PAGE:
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‘As to Interrogation, you may opportunely resort to it, when your opponent has said the opposite, so that as soon as one more question is put to him, a contradictory result ensues’, i.e. the result is a reductio ad absurdum.

This Topic is exemplified by Pericles' retort to Lampon, the soothsayer, who is mentioned in Arist. Av. 521, Λάμπων δ᾽ ὄμνυς᾿ ἔτι καὶ νυνὶ τὸν χῆν̓ ὅταν ἐξαπατᾷ τι, and Plut. Pericles c. VI, Λάμπωνα τὸν μάντιν. On τελετή, see note on II 24. 2.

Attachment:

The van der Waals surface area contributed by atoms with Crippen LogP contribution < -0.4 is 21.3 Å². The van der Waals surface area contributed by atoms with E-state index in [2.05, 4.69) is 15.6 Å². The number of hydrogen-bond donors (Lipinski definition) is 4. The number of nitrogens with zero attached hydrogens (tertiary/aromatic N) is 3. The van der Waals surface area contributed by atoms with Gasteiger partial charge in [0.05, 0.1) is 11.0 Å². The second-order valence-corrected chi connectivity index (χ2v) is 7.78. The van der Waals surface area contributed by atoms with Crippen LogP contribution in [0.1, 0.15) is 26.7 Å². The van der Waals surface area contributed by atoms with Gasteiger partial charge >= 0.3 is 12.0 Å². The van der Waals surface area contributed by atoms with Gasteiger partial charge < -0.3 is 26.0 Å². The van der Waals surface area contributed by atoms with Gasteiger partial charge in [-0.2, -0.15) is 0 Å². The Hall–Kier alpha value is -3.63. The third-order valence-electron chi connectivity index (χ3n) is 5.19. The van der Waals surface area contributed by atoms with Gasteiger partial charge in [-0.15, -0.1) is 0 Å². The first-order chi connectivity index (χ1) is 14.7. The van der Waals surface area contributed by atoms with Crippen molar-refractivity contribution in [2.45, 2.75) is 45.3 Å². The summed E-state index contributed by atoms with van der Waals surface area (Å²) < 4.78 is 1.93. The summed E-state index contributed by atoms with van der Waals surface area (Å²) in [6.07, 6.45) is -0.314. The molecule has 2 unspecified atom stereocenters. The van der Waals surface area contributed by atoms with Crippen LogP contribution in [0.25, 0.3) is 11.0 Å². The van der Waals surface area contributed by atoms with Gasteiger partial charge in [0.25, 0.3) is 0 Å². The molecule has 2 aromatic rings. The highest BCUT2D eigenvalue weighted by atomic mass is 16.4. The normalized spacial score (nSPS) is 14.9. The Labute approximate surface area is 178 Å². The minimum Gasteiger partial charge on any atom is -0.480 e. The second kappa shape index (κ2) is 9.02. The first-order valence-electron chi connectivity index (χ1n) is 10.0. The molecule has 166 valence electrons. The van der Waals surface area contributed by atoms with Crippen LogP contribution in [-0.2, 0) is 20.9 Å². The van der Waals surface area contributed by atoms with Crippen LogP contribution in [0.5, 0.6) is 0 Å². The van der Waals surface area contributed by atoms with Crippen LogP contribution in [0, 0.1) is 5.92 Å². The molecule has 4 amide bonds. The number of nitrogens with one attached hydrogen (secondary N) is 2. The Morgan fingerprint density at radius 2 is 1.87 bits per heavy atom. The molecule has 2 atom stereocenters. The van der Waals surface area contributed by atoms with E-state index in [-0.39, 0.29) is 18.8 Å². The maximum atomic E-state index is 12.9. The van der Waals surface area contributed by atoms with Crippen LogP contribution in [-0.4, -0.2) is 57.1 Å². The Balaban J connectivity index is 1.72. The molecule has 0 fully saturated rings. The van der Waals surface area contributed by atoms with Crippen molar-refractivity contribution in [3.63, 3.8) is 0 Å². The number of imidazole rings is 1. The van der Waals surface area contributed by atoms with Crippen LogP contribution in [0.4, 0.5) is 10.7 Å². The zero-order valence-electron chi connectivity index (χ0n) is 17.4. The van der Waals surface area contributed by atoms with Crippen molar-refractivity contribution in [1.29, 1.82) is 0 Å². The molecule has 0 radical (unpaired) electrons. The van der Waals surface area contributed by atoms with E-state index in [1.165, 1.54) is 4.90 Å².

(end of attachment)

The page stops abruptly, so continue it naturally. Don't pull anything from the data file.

The fragment περὶ ἐρωτήσεως (as Spengel points out), besides having ἤρετο and ἀνήρετο instead of ἐπήρετο and ἤρετο respectively, closes with the paraphrase συμφήσαντος δὲ τοῦ Λάμπωνος, καὶ πῶς εἶπεν ἀτέλεστος ὤν.

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